August 24, 2010

Review of "The Book of Unholy Mischief" by Elle Newmark

Synopsis:  In a world of violence and intrigue, who guards the truth?


It is 1498, the dawn of the Renaissance, and Venice teems with rumors about an ancient book that holds the secret to unimaginable power. It is an alchemist's dream, with recipes for gold, immortality, and undying love. But while those who seek the book will stop at nothing to get it, those who know will die to protect it.


As a storm of intrigue and desire circles the republic that grew from the sea, Luciano, a penniless orphan with a quick wit and an even faster hand, is plucked up by an illustrious chef and hired, for reasons he cannot yet begin to understand, as an apprentice in the palace kitchen. There, in the lavish home of the most powerful man in Venice, he is initiated into the chef's rich and aromatic world, with all its seductive ingredients and secrets. It is not long before Luciano is caught up in the madness. After he witnesses a shocking murder in the Palace dining room, he realizes that nothing is as it seems and that no one can be trusted. Armed with a precocious mind and an insatiable curiosity, Luciano embarks on a perilous journey to uncover the truth. What he discovers will swing open the shutters of his mind, inflame his deepest desires, and leave an indelible mark on his soul.


Rich with the luxurious colors and textures of Venice, The Book of Unholy Mischief delights the senses and breathes fresh life into an age defined by intellectual revival and artistic vibrancy. A luminous and seductive novel, it is, at its heart, a high-spirited tribute to the fruits of knowledge and the extraordinary power of those who hold its key.  (from Barnes & Noble)


If you are a reader that is looking for a fast-paced, quick to it book, The Book of Unholy Mischief is not for you.  If,  however, you are looking for a book that simmers slowly, builds with an exotic, leisurely scent of savory spices and peels back, layer after layer, as a succulent orange or oversized onion does, you won't be disappointed by this visual masterpiece. 

I loved the colorful depictions of Venice in the late fifteenth century.  So vivid was author Elle Newmark's writing and characterizations, even after finishing the book, I can still easily visualize Venice in my mind and the wonderfully written Luciano and Chef Ferraro.  I can feel the squalor and grime under my feet of the poorer calles that Luciano strolled and can sense the aromatic herbs from Chef Ferraro's private closet.  I can feel Bernardo rubbing my leg with his head, feel his purrs and smell his wet fur, as well as hear the various cries coming from the street merchants, the sailors and the prostitutes. 

That alone would make The Book of Unholy Mischief a worthy and fantastic read.  After all, aren't the best writers capable of allowing their readers to not only see in their mind's eye the location and the characters but to hear and even smell the story?  Ms. Newmark allows the reader to use all his or her senses and to a fabulous extent.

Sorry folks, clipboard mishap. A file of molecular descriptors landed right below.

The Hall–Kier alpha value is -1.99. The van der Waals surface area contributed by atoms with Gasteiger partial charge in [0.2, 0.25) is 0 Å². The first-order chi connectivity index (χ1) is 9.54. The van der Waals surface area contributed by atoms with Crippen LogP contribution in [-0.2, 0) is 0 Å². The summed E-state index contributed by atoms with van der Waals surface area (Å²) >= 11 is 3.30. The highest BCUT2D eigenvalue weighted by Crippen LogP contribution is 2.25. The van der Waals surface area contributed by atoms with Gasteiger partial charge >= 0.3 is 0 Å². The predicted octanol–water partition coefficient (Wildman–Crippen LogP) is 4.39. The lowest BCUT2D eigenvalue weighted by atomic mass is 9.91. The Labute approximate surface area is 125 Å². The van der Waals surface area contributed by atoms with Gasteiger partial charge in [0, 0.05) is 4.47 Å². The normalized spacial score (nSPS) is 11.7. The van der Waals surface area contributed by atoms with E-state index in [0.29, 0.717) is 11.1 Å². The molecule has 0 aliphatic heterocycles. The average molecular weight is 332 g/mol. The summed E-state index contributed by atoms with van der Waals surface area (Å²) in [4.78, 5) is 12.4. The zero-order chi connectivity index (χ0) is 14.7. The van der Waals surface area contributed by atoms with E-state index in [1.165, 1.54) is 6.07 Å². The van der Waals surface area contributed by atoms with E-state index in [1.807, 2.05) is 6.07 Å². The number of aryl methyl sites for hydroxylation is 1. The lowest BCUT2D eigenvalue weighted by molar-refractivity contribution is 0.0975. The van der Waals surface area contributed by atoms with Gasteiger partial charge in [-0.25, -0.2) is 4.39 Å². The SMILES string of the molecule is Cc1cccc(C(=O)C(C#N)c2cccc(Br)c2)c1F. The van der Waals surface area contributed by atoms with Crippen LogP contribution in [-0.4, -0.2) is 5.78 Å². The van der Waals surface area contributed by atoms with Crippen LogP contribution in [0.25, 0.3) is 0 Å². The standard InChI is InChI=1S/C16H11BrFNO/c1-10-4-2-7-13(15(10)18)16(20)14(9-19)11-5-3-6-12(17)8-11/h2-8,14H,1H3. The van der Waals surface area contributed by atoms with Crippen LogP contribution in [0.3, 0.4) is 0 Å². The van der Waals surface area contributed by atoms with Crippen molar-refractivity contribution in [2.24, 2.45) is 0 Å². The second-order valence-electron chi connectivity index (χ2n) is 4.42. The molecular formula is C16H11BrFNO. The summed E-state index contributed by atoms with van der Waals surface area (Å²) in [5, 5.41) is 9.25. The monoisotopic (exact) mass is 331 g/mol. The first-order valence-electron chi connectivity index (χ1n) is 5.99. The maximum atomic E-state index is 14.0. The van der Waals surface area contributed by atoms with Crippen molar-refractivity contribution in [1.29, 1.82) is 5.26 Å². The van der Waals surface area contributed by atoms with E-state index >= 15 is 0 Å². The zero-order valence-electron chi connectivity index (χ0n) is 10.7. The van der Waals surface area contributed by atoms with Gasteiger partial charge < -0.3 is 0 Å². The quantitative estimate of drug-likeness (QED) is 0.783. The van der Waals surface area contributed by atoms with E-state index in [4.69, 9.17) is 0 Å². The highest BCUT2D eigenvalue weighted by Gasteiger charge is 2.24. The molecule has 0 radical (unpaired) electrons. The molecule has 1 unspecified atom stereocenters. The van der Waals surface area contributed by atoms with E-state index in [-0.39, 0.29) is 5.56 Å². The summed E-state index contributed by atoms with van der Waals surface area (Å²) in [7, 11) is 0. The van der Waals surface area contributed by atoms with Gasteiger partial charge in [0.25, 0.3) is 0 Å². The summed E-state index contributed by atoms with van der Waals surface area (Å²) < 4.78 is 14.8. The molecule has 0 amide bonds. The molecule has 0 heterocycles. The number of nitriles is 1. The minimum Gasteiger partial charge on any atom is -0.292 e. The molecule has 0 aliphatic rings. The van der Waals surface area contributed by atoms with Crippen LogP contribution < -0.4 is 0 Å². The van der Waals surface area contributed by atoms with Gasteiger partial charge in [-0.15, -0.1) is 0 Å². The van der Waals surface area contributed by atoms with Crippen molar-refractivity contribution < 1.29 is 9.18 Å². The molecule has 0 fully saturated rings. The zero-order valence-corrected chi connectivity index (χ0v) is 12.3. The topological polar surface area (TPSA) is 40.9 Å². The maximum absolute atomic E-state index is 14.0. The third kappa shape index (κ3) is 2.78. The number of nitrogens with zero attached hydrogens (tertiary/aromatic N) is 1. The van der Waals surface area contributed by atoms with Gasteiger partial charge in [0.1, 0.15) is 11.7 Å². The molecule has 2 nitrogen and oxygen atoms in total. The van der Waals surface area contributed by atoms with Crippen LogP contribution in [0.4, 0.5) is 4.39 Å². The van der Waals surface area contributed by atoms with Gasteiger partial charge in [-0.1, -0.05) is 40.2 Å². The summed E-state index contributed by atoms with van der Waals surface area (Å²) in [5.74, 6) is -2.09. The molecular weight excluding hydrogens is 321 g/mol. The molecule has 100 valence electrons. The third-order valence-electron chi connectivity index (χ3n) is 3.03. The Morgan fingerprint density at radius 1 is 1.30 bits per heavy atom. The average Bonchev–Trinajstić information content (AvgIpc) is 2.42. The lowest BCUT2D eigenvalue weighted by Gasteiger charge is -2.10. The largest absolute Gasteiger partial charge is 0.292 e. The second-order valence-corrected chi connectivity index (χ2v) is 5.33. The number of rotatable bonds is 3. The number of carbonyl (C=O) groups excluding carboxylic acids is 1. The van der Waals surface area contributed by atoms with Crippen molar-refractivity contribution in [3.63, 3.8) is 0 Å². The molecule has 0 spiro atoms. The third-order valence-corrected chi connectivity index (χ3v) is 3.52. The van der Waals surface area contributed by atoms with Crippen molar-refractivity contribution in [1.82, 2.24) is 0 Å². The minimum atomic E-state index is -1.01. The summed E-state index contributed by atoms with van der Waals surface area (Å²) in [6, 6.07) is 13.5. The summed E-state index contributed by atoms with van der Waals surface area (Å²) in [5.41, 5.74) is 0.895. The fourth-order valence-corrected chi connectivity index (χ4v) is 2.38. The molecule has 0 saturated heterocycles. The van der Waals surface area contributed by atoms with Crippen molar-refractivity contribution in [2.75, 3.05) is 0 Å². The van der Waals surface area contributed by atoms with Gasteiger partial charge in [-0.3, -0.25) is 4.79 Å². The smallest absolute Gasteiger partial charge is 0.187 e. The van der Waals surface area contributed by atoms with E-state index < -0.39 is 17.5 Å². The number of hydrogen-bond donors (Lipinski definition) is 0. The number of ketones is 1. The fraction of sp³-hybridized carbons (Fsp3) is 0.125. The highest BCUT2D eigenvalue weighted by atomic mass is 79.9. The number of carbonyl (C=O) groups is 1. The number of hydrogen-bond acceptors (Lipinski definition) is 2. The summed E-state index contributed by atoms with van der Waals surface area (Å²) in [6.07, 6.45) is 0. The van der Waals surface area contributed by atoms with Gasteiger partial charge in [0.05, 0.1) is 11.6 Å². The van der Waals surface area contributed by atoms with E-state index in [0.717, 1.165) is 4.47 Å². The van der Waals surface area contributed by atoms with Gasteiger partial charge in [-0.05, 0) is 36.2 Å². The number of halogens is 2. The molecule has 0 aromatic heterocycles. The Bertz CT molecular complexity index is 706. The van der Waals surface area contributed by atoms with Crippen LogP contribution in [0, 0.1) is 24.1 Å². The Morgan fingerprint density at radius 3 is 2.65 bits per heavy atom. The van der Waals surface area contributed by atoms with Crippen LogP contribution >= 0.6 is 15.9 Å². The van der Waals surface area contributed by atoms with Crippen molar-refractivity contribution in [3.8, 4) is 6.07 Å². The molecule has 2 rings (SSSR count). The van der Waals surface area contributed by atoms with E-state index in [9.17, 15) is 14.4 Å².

But let's not shortchange the story which, if you allow it time to build, is phenomenal on its own.  Historical fiction lovers will delight not only in the day to day accounts of Renaissance Venice but also with the mystery surrounding the infamous book of the title, which not only supposedly holds the key to immortal life, wealth and riches but brings about grief, death, murder and ties to Jesus' crucifixtion and resurrection.  Readers who prefer their books with little or no objectionable language and sexual situations will be satisfied with The Book of Unholy Mischief as there are only brief descriptions of slight violence, mostly relative to street living, and one torture scene. 

The Book of Unholy Mischief was a fascinating read and has stayed with me, even after turning that last page and closing the book.  I felt vested in the characters, so much so that I experienced both joy and sadness throughout the book and into its conclusion.  The mystery over the book built slowly and paid off greatly in the end.  Portions of the book dealing with cooking and succulent descriptions of food will leave your mouth watering and your stomach rumbling.  And on a purely shallow note, the cover is subtle, understated and yet still luscious and inviting.

I wouldn't hesitate to recommend The Book of Unholy Mischief to one and all and I would love to see this flavorful story on a movie or t.v. screen, as I do think the story would certainly be justified on film. 

The Book of Unholy Mischief is available for purchase at major booksellers, including Amazon and Barnes & Noble

For more information about author Elle Newmark, please visit her website HERE


Review copy of this book provided by the publisher in exchange for a fair and honest review. In no way did the provision of the book affect the outcome of my review.



Be sure to stop by Psychotic State on Wednesday, August 25, when author Elle Newmark will be sharing her story on being a published author over the age of forty and how not giving up put her on the bestseller list.  It's not to be missed!



3 comments:

Juju at Tales of Whimsy.com said...

Excellent review, darling!

Lori Hedgpeth said...

Thank you, Juju!
This really was a lovely book, very much worth reading.

lucybirdbooks said...

Seems you liked this more than I did, although I enjoyed it well enough. I did like the descriptions of food though.

Visiting from the hop btw.